The Evergrande problems, which have been evolving for a few months at least, play on anxiety about the debt problem in China, which extends beyond property developers. It may cast a shadow over the investment climate, even though direct foreign exposure appears limited. The Chinese government moved to ensure that funds are used to construct what was promised and paid for rather than servicing creditors. Comparisons with Lehman and the Great Financial Crisis, or even Long-Term Capital, seem misplaced. Maybe a more apt comparison, if one is needed, may be the bankruptcy of GM and Chrysler in 2009, with contained adverse impact.
The jump in energy prices is another dimension to the business and investment climate. Oil, natural gas, and the cost of carbon offsets have appreciated markedly. Brent began the year near $50 and is not traded below $70 this month and set new three-year highs before the week around $78.25. The price of WTI has doubled since the end of last October. That oil prices doubled before the previous three business downturns in the US before the pandemic illustrates its power as a headwind even in a primarily service economy.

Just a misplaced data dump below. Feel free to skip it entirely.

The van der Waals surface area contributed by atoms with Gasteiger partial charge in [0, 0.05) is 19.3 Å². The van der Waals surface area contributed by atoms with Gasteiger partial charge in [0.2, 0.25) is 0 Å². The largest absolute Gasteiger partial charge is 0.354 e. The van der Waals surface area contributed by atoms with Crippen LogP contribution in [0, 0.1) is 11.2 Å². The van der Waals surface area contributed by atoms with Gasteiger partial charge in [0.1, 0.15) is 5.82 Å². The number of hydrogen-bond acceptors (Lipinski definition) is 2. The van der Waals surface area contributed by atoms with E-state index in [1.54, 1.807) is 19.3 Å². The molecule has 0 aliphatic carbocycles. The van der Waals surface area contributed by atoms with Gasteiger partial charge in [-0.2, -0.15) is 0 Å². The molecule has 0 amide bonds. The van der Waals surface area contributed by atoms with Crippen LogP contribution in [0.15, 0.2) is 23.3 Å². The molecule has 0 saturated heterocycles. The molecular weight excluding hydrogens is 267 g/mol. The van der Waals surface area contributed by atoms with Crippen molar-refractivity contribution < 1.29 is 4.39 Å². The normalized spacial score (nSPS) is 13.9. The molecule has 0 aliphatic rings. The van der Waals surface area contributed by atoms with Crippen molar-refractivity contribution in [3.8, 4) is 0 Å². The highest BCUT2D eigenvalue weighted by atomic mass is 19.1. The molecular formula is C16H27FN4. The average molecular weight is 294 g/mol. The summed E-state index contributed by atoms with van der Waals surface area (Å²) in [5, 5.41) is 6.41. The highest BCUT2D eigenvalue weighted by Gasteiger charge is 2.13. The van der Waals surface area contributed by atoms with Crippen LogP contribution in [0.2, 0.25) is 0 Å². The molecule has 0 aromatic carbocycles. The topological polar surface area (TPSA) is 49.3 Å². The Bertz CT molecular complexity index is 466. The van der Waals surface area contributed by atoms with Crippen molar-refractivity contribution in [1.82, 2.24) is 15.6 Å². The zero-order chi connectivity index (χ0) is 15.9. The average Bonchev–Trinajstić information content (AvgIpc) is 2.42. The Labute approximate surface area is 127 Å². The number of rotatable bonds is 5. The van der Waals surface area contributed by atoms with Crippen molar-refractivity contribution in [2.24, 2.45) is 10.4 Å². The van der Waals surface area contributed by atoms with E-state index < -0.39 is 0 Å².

Simply put, the oil demand has rebounded quicker than supply. OPEC+ will gradually add 1.2 mln barrels a day in Q4, though US shale is slower to recover, and there was the loss of output and refining capacity due to storms recently.It is slowly returning. Russia has reduced gas supplies to Europe, apparently to pressure the early start to the Nord Stream 2 pipeline while it is also rebuilding its inventories. China reportedly is also revamping its stocks. The weather volatility has seen droughts in some places reduce the supply of hydroelectricity, while dampened winds, for example, in the UK, experience a dramatic decline in this renewable output (though this looks to change soon). Around half of a dozen small retail power providers in the UK have collapsed over the past six weeks or so, impacting an estimated 1.5 million households. The bottom line here is that rising energy prices ought to be considered a knock to growth rather than an inflationary threat, and Europe is particularly vulnerable. Several governments have responded with offsets for the higher household energy bills (~30-40%).